MANILA - Two Filipinas, who arranged a marriage between a Filipina and a South Korean national for profit, were convicted in a Quezon City court, according to the Commission on Filipinos Overseas.
The CFO said that Quezon City Regional Trial Court Presiding Judge Ralph Lee found Celia Rumusod Gorospe and Jinalyn "Anne" Jaicten Inao guilty beyond reasonable doubt of violating Republic Act 6955 or the Anti-Mail Order Bride Act.
Ivy Miravalles, officer in charge of the CFO's Migrant Integration and Education Division, said this is the first conviction since the Anti-Mail Order Bride law was enacted in 1990.
Both accused were sentenced to imprisonment of 6 years and one day to 8 years, and was fined P10,000.00.
The case stemmed from the complaint of a factory worker "Lara", not her real name.
Lara claimed that in November 2007, Inao recruited her along with other women to work in South Korea on the condition that they marry Korean nationals.
The following month, Lara and the women were accompanied by Inao to Cubao where they met Gorospe. It was Gorospe who arranged the "show up", a term they use when presenting the women to Korean men who are looking for wives.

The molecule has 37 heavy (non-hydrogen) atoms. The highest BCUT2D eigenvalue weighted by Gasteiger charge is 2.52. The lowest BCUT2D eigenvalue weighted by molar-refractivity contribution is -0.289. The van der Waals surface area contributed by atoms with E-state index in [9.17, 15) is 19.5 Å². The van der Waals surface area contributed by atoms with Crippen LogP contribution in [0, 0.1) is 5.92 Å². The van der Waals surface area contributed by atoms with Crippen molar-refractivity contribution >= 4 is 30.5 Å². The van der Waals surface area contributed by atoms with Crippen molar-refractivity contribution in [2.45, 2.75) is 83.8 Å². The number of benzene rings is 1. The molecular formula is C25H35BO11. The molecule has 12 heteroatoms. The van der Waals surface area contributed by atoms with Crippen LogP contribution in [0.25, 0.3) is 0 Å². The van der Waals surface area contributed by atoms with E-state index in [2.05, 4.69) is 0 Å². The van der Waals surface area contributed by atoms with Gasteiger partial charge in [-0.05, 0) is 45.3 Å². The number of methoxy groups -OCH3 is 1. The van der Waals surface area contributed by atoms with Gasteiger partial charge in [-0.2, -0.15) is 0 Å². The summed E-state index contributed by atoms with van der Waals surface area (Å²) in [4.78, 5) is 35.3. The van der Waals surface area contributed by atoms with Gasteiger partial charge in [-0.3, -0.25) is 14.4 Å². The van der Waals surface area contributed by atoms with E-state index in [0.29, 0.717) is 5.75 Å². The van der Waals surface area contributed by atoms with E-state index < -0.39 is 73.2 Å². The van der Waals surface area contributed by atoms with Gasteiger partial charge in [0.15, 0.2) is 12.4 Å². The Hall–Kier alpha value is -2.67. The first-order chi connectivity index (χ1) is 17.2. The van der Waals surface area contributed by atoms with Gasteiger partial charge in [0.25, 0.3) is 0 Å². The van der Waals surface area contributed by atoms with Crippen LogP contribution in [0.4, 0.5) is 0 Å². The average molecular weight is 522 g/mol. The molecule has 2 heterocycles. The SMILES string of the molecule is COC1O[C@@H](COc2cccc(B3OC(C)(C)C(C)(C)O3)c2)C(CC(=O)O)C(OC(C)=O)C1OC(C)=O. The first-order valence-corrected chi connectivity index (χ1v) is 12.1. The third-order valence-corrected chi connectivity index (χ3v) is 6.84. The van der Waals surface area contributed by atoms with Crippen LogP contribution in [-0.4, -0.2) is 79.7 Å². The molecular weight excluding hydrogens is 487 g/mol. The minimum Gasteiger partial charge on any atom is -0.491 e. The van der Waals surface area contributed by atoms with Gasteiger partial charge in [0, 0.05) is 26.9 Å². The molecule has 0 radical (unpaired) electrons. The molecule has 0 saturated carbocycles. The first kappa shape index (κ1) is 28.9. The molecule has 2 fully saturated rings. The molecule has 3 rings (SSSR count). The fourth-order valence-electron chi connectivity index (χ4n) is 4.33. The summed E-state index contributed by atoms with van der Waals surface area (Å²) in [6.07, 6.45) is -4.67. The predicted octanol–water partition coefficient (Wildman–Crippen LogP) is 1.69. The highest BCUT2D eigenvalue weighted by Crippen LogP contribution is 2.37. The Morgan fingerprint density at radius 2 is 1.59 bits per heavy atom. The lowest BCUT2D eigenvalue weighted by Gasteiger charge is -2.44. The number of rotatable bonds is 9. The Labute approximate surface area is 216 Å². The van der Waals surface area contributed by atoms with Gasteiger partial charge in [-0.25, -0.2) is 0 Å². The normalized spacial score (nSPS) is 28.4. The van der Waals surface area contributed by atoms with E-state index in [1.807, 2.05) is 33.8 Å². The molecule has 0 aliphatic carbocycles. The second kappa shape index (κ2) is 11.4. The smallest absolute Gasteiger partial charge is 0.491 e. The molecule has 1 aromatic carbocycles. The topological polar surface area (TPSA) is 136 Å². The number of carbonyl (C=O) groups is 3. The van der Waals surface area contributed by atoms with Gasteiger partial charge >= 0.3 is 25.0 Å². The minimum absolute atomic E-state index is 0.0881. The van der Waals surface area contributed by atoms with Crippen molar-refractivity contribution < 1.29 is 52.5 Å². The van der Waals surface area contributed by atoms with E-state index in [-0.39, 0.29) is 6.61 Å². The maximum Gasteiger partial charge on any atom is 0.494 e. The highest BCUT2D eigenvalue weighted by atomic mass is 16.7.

When Lara was selected by one of the men, they were married the following morning. Inao and Gorospe processed the marriage license, marriage certificate and documents stating consent to marry.
According to Miravalles, they learned of Lara's case when she attended the CFO's guidance and counseling program for Filipino spouses and other partners of foreign nationals.
"Kapag wala sila niyan, there's no way they can apply for a South Korean visa, spouse visa, or can exit the Philippine immigration at the airport. So it's mandatory," Miravalles explained.
Miravalles said it was through the CFO's sessions that Lara discovered false entries on her marriage certificate. She also realized that she no longer wants to migrate to South Korea to join her husband.
However, the two accused threatened her and forced her to pay for the expenses they allegedly incurred in facilitating the marriage.
"Usually ang victim walang money yan. Ang nagta-transact is the Korean and the middle man here," said Miravalles.
Lara worked with the CFO and the National Bureau of Investigation that led to the arrest of the two suspects in May 2008. However, the two were able to post bail, she said.
"We planned the entrapment operation and it happened in Cubao, Araneta area, kasi very persistent yung broker niya na singilin siya. Tinatakot na siya," Miravalles said.
Inao and Gorospe remain at large.